2. The court shall ensure that a minor who files a petition pursuant to this paragraph will remain anonymous. The minor may participate in proceedings in the court on her own or through another person on her behalf. Court proceedings brought pursuant to this paragraph are confidential and shall be given the priority necessary for the court to reach a decision promptly. The court shall rule within 48 hours after the petition is filed; but the 48 hour limitation may be extended at the request of the minor. An expedited anonymous appeal shall be made available to a minor who files a petition pursuant to this paragraph.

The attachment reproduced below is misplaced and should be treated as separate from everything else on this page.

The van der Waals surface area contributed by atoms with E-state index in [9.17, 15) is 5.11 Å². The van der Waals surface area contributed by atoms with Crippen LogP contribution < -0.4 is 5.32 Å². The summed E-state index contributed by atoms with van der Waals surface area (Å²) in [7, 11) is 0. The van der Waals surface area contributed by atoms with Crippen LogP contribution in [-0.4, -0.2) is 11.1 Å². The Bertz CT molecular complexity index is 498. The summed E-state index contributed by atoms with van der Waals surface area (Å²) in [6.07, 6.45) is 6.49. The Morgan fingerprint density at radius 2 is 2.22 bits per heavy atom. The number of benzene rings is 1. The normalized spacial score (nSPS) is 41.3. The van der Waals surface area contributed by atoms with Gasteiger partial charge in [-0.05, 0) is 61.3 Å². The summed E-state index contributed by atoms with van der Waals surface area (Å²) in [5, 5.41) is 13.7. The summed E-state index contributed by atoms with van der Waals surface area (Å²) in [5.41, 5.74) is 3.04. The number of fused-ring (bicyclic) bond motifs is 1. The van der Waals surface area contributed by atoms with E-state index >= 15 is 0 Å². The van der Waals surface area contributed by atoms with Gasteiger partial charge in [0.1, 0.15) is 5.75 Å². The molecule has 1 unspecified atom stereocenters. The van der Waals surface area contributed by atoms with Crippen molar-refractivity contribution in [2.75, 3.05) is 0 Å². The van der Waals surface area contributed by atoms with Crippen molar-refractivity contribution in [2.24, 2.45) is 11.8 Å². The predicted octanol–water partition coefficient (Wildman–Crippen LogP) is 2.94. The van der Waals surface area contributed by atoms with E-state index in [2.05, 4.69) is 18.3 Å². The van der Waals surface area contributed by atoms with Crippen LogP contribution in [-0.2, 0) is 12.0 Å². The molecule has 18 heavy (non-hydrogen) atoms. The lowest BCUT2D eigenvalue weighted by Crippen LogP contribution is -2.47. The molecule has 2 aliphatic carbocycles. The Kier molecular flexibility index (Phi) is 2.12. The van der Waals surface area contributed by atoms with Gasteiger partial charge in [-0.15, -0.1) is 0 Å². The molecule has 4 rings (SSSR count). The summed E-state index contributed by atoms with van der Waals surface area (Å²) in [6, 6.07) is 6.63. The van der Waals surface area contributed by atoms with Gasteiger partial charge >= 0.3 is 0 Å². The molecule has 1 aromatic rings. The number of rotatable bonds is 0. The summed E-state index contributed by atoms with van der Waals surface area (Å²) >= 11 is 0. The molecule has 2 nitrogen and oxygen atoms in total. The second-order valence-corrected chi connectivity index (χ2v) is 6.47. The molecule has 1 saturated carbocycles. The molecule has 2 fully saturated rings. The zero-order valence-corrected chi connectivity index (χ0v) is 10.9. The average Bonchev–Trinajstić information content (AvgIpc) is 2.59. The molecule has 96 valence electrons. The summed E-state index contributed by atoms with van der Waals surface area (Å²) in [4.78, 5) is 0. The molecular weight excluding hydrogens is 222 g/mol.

3. The Supreme Court may promulgate any rules it considers necessary to ensure that proceedings brought pursuant to this paragraph are handled expeditiously and are kept confidential.
 
Section 7. If any provision of this act or the application thereof to any person or circumstance is held invalid, the invalidity shall not affect other provisions or applications of the act which can be given effect without the invalid provision or application, and to this end the provisions of this act are declared severable.
 
Section 8. This act shall take effect October *1447 1, 1988.[1]